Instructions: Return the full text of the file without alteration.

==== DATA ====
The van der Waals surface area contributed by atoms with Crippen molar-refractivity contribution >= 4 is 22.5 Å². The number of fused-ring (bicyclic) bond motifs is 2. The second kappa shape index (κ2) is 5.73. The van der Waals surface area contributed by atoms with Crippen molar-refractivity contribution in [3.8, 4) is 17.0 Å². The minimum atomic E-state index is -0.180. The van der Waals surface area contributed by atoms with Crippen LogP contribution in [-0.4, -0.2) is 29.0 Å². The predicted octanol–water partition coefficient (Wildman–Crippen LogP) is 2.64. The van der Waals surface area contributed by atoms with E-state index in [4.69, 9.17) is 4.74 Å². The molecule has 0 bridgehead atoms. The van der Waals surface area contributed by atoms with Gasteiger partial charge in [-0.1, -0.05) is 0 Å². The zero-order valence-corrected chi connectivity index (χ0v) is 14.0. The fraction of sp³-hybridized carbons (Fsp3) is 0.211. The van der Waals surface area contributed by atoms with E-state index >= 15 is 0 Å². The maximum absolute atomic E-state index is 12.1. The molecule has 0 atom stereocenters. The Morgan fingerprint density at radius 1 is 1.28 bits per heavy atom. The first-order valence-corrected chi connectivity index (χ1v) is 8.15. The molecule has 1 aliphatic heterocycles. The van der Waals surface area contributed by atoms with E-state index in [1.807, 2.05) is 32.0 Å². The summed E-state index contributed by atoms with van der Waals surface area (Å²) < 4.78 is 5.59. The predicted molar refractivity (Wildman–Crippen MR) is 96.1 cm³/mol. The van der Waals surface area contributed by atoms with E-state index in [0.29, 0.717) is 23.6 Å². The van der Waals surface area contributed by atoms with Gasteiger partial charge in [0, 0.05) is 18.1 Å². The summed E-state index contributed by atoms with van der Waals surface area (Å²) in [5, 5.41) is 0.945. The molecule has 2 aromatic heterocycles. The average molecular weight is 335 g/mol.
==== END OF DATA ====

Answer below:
The van der Waals surface area contributed by atoms with Crippen molar-refractivity contribution >= 4 is 22.5 Å². The number of fused-ring (bicyclic) bond motifs is 2. The second kappa shape index (κ2) is 5.73. The van der Waals surface area contributed by atoms with Crippen molar-refractivity contribution in [3.8, 4) is 17.0 Å². The minimum atomic E-state index is -0.180. The van der Waals surface area contributed by atoms with Crippen LogP contribution in [-0.4, -0.2) is 29.0 Å². The predicted octanol–water partition coefficient (Wildman–Crippen LogP) is 2.64. The van der Waals surface area contributed by atoms with E-state index in [4.69, 9.17) is 4.74 Å². The molecule has 0 bridgehead atoms. The van der Waals surface area contributed by atoms with Gasteiger partial charge in [-0.1, -0.05) is 0 Å². The zero-order valence-corrected chi connectivity index (χ0v) is 14.0. The fraction of sp³-hybridized carbons (Fsp3) is 0.211. The van der Waals surface area contributed by atoms with E-state index >= 15 is 0 Å². The maximum absolute atomic E-state index is 12.1. The molecule has 0 atom stereocenters. The Morgan fingerprint density at radius 1 is 1.28 bits per heavy atom. The first-order valence-corrected chi connectivity index (χ1v) is 8.15. The molecule has 1 aliphatic heterocycles. The van der Waals surface area contributed by atoms with E-state index in [1.807, 2.05) is 32.0 Å². The summed E-state index contributed by atoms with van der Waals surface area (Å²) < 4.78 is 5.59. The predicted molar refractivity (Wildman–Crippen MR) is 96.1 cm³/mol. The van der Waals surface area contributed by atoms with E-state index in [0.29, 0.717) is 23.6 Å². The van der Waals surface area contributed by atoms with Gasteiger partial charge in [0, 0.05) is 18.1 Å². The summed E-state index contributed by atoms with van der Waals surface area (Å²) in [5, 5.41) is 0.945. The molecule has 2 aromatic heterocycles. The average molecular weight is 335 g/mol.